Since its introduction in the 1970s (yes, ’70s!) Moldflow software has revolutionised the design of plastic products using scientific principles. Why then, is this technology still regarded as new by many? Graham Webster, Director of Plastic-IT and ex-Moldflow employee, explains the origins of this sometimes misunderstood simulation tool.
Today, 2020, the word ‘Moldflow’ has become the victim of trademark antonomasia – it is now the generic name for the technology and methodologies that were first created by Colin Austin in the early ’70s. Yes, really – that long ago. Colin formed the Moldflow company in 1978 – meaning that most engineers short of UK retirement age, have been able to access the technologies all of their working lives – yet it is still regarded by many as ‘NEW’ technology.
Colin’s original work was done in Australia, to where this Englishman had emigrated some years before. He aimed to be able to predict the pressure required to fill a mould cavity just from the 2D drawing of a component’s geometry. A mathematical description of the longest (or most pressure demanding) flow-path – from the feed position to the edge of the mould cavity was constructed as a strip and subdivided into short equal-length sections. The rheological properties of one of a few characterised polymers from the rudimentary database were selected, together with ‘processing’ conditions – mould temperature, polymer temperature and rate of filling. All of the data was then computed to calculate the shear rate, polymer melt viscosity, polymer temperature and pressure required to move the polymer along the ‘strip’. These outputs were staggeringly useful to the few of us in the world that recognised the potential. Describing several different flow paths across the component geometry enabled a seriously useful concept of how the mould would fill and what pressures were required, and so started a whole new design philosophy for injection moulded parts.
But this was not an academic enterprise; this was the product of a fledgeling commercial business whose resources for development were fundamentally derived from sales of the commercialised software for use on mainframe computers; this definitely restricted the market. All of this was happening three years before IBM launched its Personal Computer (August 12 1981) and that was nine years before a Graphical User Interface (GUI) called Windows 3.0 became widely used. During this period, the software was modified and compiled to work on myriad operating systems for a host of ‘WorkStation’ computers. Companies such as Apollo, Silicon Graphics, DEC, HP and IBM all vied for dominance in this new ‘desktop computing’ marketplace. DEC was the most successful.
Although there has been continuous development, refinement and diversification to accommodate different moulding strategies, by 1993, Moldflow could accurately predict every nuance of the injection moulding process using the proprietary rheological database of nearly 4,000 different thermoplastics. Considered by many as the pinnacle of this achievement, Moldflow software could predict the post-moulding distortion (or warpage) of fibre-filled thermoplastics.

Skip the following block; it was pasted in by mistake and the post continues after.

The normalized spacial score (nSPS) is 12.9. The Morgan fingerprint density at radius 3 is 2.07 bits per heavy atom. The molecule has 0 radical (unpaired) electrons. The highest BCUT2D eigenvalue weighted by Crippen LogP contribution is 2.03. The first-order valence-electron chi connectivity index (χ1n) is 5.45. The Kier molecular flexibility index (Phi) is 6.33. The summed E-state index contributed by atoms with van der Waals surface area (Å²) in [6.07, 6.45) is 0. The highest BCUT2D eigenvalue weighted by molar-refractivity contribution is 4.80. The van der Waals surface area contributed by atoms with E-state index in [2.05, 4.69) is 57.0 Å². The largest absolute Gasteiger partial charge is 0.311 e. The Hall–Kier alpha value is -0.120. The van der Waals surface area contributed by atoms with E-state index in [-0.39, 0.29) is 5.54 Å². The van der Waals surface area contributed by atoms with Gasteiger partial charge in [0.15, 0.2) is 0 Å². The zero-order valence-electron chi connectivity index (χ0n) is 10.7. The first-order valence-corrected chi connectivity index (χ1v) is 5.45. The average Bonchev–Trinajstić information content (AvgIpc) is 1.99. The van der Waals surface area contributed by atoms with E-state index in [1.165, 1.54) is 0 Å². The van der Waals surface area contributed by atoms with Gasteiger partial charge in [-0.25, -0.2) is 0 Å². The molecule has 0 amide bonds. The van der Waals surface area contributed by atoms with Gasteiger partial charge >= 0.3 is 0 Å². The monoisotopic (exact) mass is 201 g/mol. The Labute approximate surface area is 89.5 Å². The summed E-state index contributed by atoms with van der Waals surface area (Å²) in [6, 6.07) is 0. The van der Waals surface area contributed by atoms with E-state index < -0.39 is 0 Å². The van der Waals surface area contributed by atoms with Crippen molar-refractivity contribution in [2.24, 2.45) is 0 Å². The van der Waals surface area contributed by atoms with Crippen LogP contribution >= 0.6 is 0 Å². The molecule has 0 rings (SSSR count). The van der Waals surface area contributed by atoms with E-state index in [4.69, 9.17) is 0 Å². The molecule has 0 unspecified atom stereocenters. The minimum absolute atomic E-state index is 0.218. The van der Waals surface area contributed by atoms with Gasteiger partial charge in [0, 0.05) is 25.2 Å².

Today, the technology is still regarded by many with much-uneducated scepticism – but as yet, the technology is still only a tool, and by itself or if used without competence, it can be a great demonstrator of the old computing adage ‘Garbage In – Garbage Out’ (GIGO). “Doing a Moldflow,” frequently now as part of a box-ticking exercise, delivers nothing and by association, it appears that Moldflow technology delivers nothing either.
Used along with knowledge and skill however, it will deliver the optimum in product design, manufacturing costs and product performance in the shortest time and lowest cost. Furthermore, if the analyst is engaged at the commencement of a project, the benefits derived from the usage of the technology will always be of greater value than the direct cost of the analysis.
However, in the same way that Microsoft Word has not created ‘wordsmiths’ or indeed, eloquence, Moldflow and today’s other copycat products have not had the dramatic impact on plastic product design that could have been expected. Plastic injection moulding is probably the largest and most widely spread manufacturing process in the world. However, the percentage of engineers that truly understand it from materials, through product design, tooling and manufacture are still few and far between. Those few are all disciples of Moldflow. Plastic-IT Ltd is one of those and was started in 1995 by an ex-Moldflow employee. We earn our living by using Moldflow technology to optimise the development and production of plastics parts across all industries.
Plastic-IT Ltd is based in Shropshire and provides a bespoke service to the injection moulding industry. We provide solutions and services for injection moulded plastic product manufacture through the optimisation of part design, mould tool design, prototyping, injection moulding and training.
Each of Plastic-IT’s services provides expertise along the journey from art-to-part. Working with start-up projects and established manufacturing companies, through all stages of the process, offering customers a concurrent engineering approach. The outcome of this is improved quality, waste elimination and greater profitability from your injection mouldings.
For more information about Plastic-IT’s prototyping, design, simulation, optimisation, consultancy or training services, visit the company website.